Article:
Location: Georgia
June 26, 2013 7:24 am
This is from GA just taken yesterday (6/25/13) right outside of Atlanta
Signature: Thank you

Spotted Apatelodes

Spotted Apatelodes

This is a moth commonly called a Spotted Apatelodes.

What's That Bug? does not endorse extermination

Subject: large 2” beatle
Location: Fairmont, West Virgina
June 25, 2013 8:27 pm
I saw some of these last year around the same time ( June, July). I see them around an old rotting stump with their tail ends in the air, or just running along the ground. I live in northern West Virginia and thought they may be hardwood stump boring beetles, but I didn’t think we had them this far north. They are probably the biggest beetles I have seen in person. Is that what these are, and are they supposed to be this far north?
Signature: Lee

Broad-Necked Root Borer

Broad-Necked Root Borer

Hi Lee,
This is a female Broad-Necked Root Borer, Prionus laticollis.  The reason you have seen them around an old stump is that the larvae are borers.  According to BugGuide:  “Eggs are inserted into ground (or under litter) in groups. Larvae tunnel downward to feed on living roots of a variety of trees and shrubs. At first they may feed on bark, but then proceed to hollow out small roots. Pupation occurs in spring, about 10 cm under the ground. Life cycle probably three years.”  BugGuide reports sightings as far north as Maine and they are also found in Canada, so your West Virginia sighting is not unusual.

Broad-Necked Root Borer

Broad-Necked Root Borer

What's That Bug? does not endorse extermination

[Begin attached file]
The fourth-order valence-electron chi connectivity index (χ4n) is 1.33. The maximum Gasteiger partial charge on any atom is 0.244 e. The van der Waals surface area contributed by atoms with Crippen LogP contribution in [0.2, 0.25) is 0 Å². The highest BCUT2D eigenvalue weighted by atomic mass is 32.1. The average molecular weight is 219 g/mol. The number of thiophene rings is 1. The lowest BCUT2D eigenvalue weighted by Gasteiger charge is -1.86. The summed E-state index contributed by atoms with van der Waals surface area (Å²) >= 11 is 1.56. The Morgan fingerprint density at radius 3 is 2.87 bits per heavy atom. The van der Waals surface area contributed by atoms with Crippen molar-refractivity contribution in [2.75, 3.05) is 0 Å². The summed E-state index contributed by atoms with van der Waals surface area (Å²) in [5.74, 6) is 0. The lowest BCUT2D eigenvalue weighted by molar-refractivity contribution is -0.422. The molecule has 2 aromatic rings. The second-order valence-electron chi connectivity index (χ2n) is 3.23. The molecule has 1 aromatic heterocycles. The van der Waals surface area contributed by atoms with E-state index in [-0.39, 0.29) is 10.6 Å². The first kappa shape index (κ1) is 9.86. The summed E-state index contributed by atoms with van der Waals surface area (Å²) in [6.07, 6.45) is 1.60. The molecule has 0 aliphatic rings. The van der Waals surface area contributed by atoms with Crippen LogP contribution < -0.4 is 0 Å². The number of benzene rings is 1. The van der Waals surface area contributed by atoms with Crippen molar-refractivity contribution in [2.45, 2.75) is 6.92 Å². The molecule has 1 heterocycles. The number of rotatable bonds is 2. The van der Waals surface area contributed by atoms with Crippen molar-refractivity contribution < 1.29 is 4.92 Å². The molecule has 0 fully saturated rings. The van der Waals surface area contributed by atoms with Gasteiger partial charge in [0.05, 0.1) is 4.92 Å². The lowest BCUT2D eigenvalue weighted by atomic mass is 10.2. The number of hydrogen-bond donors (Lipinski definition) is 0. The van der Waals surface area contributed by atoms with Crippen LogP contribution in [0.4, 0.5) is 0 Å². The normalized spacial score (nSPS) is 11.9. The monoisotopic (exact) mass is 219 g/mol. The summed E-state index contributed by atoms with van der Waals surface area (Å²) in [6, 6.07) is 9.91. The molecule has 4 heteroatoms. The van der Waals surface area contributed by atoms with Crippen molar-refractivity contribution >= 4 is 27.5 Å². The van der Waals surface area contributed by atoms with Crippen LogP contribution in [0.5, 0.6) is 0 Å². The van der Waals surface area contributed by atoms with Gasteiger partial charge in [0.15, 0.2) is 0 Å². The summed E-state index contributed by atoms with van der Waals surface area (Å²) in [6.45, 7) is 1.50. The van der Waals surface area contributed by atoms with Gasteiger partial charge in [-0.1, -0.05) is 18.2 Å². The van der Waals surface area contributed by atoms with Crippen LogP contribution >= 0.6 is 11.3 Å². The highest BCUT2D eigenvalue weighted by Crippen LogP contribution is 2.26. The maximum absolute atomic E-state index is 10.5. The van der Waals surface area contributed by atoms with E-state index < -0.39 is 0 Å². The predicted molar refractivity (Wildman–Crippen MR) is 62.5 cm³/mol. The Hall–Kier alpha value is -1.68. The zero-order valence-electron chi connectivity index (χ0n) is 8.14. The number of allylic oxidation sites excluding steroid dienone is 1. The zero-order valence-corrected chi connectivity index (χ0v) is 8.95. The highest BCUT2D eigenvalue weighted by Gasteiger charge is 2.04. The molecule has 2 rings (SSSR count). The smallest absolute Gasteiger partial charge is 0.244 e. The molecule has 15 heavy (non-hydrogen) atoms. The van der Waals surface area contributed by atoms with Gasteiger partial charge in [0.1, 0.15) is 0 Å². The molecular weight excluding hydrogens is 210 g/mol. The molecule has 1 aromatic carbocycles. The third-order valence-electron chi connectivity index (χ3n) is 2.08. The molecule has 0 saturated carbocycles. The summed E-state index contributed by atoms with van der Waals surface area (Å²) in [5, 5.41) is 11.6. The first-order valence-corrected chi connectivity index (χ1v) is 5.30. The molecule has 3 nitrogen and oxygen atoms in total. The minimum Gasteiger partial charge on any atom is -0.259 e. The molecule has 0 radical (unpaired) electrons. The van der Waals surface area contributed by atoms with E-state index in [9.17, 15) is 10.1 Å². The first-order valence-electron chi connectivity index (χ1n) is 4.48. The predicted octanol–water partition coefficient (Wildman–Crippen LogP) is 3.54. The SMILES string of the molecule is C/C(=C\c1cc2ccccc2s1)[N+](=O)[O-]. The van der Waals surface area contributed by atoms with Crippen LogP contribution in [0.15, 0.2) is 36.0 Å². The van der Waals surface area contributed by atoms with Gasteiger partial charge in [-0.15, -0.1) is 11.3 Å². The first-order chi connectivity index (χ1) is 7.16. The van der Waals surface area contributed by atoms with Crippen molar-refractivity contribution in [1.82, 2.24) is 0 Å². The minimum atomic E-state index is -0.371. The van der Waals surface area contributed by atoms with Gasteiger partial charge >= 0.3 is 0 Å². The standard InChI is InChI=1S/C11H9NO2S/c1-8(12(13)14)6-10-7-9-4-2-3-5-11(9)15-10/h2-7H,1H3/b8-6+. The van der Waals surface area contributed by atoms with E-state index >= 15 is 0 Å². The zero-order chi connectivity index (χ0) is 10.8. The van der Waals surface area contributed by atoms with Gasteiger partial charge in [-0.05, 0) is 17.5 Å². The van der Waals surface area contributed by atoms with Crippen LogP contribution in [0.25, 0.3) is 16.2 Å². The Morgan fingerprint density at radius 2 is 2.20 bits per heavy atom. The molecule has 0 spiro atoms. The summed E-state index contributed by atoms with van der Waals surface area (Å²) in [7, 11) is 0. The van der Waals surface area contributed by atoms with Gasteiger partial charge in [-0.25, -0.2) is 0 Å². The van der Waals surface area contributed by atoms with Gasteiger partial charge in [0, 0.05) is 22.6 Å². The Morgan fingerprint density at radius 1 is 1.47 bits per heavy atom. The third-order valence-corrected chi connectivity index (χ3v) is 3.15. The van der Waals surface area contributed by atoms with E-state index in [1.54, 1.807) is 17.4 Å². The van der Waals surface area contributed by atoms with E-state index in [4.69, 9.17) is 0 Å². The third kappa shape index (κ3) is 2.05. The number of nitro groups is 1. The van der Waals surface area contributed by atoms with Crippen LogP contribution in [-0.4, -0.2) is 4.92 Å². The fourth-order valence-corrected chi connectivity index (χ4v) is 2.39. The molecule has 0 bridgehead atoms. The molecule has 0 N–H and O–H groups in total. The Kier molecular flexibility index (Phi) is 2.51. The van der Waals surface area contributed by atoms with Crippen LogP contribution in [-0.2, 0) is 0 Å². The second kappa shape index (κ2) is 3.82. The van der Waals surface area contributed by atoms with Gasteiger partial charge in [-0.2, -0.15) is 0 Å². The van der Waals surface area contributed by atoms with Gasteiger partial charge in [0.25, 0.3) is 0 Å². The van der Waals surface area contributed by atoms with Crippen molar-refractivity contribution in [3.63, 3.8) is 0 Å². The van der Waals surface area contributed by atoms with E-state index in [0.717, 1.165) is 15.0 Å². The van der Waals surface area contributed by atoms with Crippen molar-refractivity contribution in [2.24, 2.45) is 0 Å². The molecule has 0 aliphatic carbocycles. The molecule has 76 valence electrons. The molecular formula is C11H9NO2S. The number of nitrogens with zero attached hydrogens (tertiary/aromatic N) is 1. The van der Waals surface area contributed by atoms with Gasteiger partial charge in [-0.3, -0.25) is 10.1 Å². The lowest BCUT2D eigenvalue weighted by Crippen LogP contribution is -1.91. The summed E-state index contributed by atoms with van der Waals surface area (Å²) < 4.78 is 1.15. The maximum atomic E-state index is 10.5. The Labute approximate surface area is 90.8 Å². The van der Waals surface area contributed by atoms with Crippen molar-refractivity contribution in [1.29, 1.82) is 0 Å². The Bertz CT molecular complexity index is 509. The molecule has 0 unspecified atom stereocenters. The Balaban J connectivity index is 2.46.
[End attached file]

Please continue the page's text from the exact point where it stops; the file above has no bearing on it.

Subject: What’s this Stripey Beetle
Location: Carmel Valley, CA
June 25, 2013 10:50 pm
Hello – this cute fella was hanging on my screen at 10:30pm and seems to have had a lucky escape as there was spider web on one foot. About an inch long, white and green striped beetle with brown ”really cute” face. Very mellow and gentlemenly.
Thanks much!!
Signature: Kimberly

Ten Lined June Beetle

Ten Lined June Beetle

Dear Kimberly,
This impressive beetle is a Ten Lined June Beetle,
Polyphylla decemlineata, a large Scarab Beetle that is found throughout much of western North America.  According to BugGuide:  “Adults feed on tree foliage; larvae feed on roots of shrubs/trees.”  Adults which fly during midsummer are attracted to lights and they make a squeaking sound known as stridulation when they are handled.  Even though the common name indicates they are found in June and your specimen was found in June, and even though the subfamily they belong to, Melolonthinae, is commonly referred to as May Beetles, we have selected your submission as the Bug of the Month for July 2013 since they are most commonly sighted in July.

Thank you so much as I really enjoyed him and now learning about him. Honored to be the Bug of the Month!!  You have a very cool site.

Comment:  July 24, 2013 12:13 pm
I’m so happy to have found your website!  Thank you for making the Polyphylla decemlineata your July Bug of the Month.  We have one of these delightful fellows in our backyard and his behavior is quite baffeling.  We find him on his back every day or so, and think he must be dead.  Then later in the day or the next we seem him walking about.  Do they sleep on their backs?  We jostled him a bit one day, thinking he was dead, and his legs wiggled.  We turned him over and he walked away.?…
Signature: Natalie

Hi Natalie,
We aren’t certain why you keep finding Ten Lined June Beetles on their back, but sometimes beetles fall that way and it takes them some time to right themselves.

 

 

What's That Bug? does not endorse extermination